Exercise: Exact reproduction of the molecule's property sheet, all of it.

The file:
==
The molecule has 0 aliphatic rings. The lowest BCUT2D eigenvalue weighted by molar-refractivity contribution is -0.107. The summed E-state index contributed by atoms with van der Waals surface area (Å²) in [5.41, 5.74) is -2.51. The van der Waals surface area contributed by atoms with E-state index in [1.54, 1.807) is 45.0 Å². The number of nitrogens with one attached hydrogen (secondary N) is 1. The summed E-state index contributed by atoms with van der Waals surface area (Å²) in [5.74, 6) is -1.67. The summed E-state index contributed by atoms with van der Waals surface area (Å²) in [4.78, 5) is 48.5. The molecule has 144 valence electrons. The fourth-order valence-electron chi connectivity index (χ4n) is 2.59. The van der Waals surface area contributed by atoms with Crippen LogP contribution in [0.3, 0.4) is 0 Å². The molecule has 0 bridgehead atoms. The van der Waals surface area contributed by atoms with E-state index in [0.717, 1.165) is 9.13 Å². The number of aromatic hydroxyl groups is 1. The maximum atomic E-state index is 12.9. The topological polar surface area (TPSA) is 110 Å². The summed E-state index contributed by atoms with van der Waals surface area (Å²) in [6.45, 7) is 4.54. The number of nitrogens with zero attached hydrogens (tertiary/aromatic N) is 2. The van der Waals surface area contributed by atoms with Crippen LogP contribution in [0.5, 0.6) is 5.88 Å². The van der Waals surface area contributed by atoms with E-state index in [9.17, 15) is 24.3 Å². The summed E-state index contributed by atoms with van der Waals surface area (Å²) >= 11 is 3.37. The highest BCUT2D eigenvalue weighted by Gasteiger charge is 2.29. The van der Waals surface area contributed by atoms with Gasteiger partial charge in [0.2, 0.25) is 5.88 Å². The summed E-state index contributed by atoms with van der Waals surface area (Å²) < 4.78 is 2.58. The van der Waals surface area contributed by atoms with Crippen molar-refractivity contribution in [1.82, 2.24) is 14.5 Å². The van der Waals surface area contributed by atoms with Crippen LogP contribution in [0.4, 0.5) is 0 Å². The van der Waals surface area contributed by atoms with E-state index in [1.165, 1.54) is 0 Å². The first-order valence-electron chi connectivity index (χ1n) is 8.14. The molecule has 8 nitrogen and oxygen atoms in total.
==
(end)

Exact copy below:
The molecule has 0 aliphatic rings. The lowest BCUT2D eigenvalue weighted by molar-refractivity contribution is -0.107. The summed E-state index contributed by atoms with van der Waals surface area (Å²) in [5.41, 5.74) is -2.51. The van der Waals surface area contributed by atoms with E-state index in [1.54, 1.807) is 45.0 Å². The number of nitrogens with one attached hydrogen (secondary N) is 1. The summed E-state index contributed by atoms with van der Waals surface area (Å²) in [5.74, 6) is -1.67. The summed E-state index contributed by atoms with van der Waals surface area (Å²) in [4.78, 5) is 48.5. The molecule has 144 valence electrons. The fourth-order valence-electron chi connectivity index (χ4n) is 2.59. The van der Waals surface area contributed by atoms with Crippen LogP contribution in [0.3, 0.4) is 0 Å². The molecule has 0 bridgehead atoms. The van der Waals surface area contributed by atoms with E-state index in [0.717, 1.165) is 9.13 Å². The number of aromatic hydroxyl groups is 1. The maximum atomic E-state index is 12.9. The topological polar surface area (TPSA) is 110 Å². The summed E-state index contributed by atoms with van der Waals surface area (Å²) in [6.45, 7) is 4.54. The number of nitrogens with zero attached hydrogens (tertiary/aromatic N) is 2. The van der Waals surface area contributed by atoms with Crippen LogP contribution in [0.5, 0.6) is 5.88 Å². The van der Waals surface area contributed by atoms with E-state index in [9.17, 15) is 24.3 Å². The summed E-state index contributed by atoms with van der Waals surface area (Å²) >= 11 is 3.37. The highest BCUT2D eigenvalue weighted by Gasteiger charge is 2.29. The van der Waals surface area contributed by atoms with Gasteiger partial charge in [0.2, 0.25) is 5.88 Å². The summed E-state index contributed by atoms with van der Waals surface area (Å²) < 4.78 is 2.58. The van der Waals surface area contributed by atoms with Crippen molar-refractivity contribution in [1.82, 2.24) is 14.5 Å². The van der Waals surface area contributed by atoms with Crippen LogP contribution in [0.4, 0.5) is 0 Å². The van der Waals surface area contributed by atoms with E-state index in [1.165, 1.54) is 0 Å². The first-order valence-electron chi connectivity index (χ1n) is 8.14. The molecule has 8 nitrogen and oxygen atoms in total.